Soft Matter Seminar: Aluminosilicate Materials: from soft gel to solid binder
Arnaud Poulesquen, Researcher-Engineer at CEA, the French Atomic Energy Commission
Thanks to their environmental acceptability and their adaptability over a wide range of applications, alkali solutions of aluminosilicates are increasingly used for their important role as inorganic and water based binders (geopolymer, precursors of zeolites…), notably for the production of mineral based, ecological materials for the building and construction industry. Although such solutions are increasingly used in the industry, there remain outstanding questions regarding the gelation process, that are driven by the composition of the solution, their stabilities and their aging. It is therefore crucial to provide a clear and realistic description of such materials in order to tune and tailor macroscopic properties.
My talk aims to describe two kind of aluminosilicate materials: a solid one named “geopolymer” and a soft one. Geopolymers are synthesized by the activation of aluminosilicate source (metakaolin) in an alkaline silicate solution. This creates a porous network of mesopores and macropores with high mechanical resistance. I will detail the different step of geopolymerization from liquid to solid state. The second part of my talk will concern the characterization of aluminosilicate soft gels that are considered as some precursors of zeolites. The link between macroscopic properties throughout a variety of rheological tests and mesoscopic properties by the use of time resolved Small Angle X-ray Scattering (SAXS) will be describe and detail from the liquid to gelling state. A clear understanding of these inorganic materials from chemical, structural and mechanical point of view will be very useful for many applications in nuclear and civil engineering industries.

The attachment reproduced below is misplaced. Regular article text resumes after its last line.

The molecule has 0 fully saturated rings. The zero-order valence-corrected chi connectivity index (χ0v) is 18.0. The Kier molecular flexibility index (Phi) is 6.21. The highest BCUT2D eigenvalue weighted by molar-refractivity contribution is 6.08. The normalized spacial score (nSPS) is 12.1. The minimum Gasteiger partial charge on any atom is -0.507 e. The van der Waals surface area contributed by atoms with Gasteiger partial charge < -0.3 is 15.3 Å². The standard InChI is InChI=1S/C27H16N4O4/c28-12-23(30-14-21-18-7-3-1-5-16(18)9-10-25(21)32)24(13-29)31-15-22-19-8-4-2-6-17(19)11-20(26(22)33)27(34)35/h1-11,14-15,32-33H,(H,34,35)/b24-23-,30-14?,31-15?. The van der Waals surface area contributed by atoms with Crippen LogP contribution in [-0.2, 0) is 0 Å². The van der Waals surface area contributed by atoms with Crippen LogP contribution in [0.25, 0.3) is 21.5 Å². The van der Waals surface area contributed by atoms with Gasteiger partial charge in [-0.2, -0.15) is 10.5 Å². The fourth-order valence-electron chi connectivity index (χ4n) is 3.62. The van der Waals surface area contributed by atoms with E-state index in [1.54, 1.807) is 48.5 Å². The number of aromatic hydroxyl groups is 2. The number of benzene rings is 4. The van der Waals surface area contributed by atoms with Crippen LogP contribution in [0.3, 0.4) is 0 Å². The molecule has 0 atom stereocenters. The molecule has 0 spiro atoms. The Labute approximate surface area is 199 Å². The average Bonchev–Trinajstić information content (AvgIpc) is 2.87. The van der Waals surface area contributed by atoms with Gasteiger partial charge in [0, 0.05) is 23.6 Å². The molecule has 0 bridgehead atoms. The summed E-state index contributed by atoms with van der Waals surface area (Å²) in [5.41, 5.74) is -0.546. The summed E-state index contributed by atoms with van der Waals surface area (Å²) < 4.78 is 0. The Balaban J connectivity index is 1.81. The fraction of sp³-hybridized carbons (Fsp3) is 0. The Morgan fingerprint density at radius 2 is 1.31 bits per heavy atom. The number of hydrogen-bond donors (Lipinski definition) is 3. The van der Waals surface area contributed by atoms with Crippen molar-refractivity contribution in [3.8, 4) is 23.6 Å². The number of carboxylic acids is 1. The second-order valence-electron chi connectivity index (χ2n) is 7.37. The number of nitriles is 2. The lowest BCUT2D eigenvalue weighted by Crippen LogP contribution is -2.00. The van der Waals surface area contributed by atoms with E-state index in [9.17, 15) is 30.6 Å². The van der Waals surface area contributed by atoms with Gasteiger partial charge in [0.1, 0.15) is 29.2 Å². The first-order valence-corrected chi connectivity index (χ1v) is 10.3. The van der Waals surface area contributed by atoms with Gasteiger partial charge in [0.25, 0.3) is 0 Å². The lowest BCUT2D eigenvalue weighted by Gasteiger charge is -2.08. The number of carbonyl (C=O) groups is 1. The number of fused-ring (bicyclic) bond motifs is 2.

Arnaud Poulesquen is Researcher-Engineer at CEA, the French Atomic Energy Commission. His research interests concern the relation between rheological and structural properties in various materials as alkali activated materials (mainly geopolymers under various shape: bulk, emulsions and foams), soft gels and bitumen. The characterization of porous materials and fluid transport properties combining calorimetry and neutrons or X-ray scattering experiments is also a part of his reserch. He graduated in 2001 with a PhD in materials science from the Ecole Nationale Supérieure des Mines de Paris and received his Habilitation degree from the University of Montpellier in 2013. He joined the international joint unit (UMI) Multiscale Science for Energy and Environments as a visiting scientist for working on aluminosilicates materials from modeling and experimental point of view.
Monday, April 15 at 10:00am
Regents Hall, 351
3700 O St. NW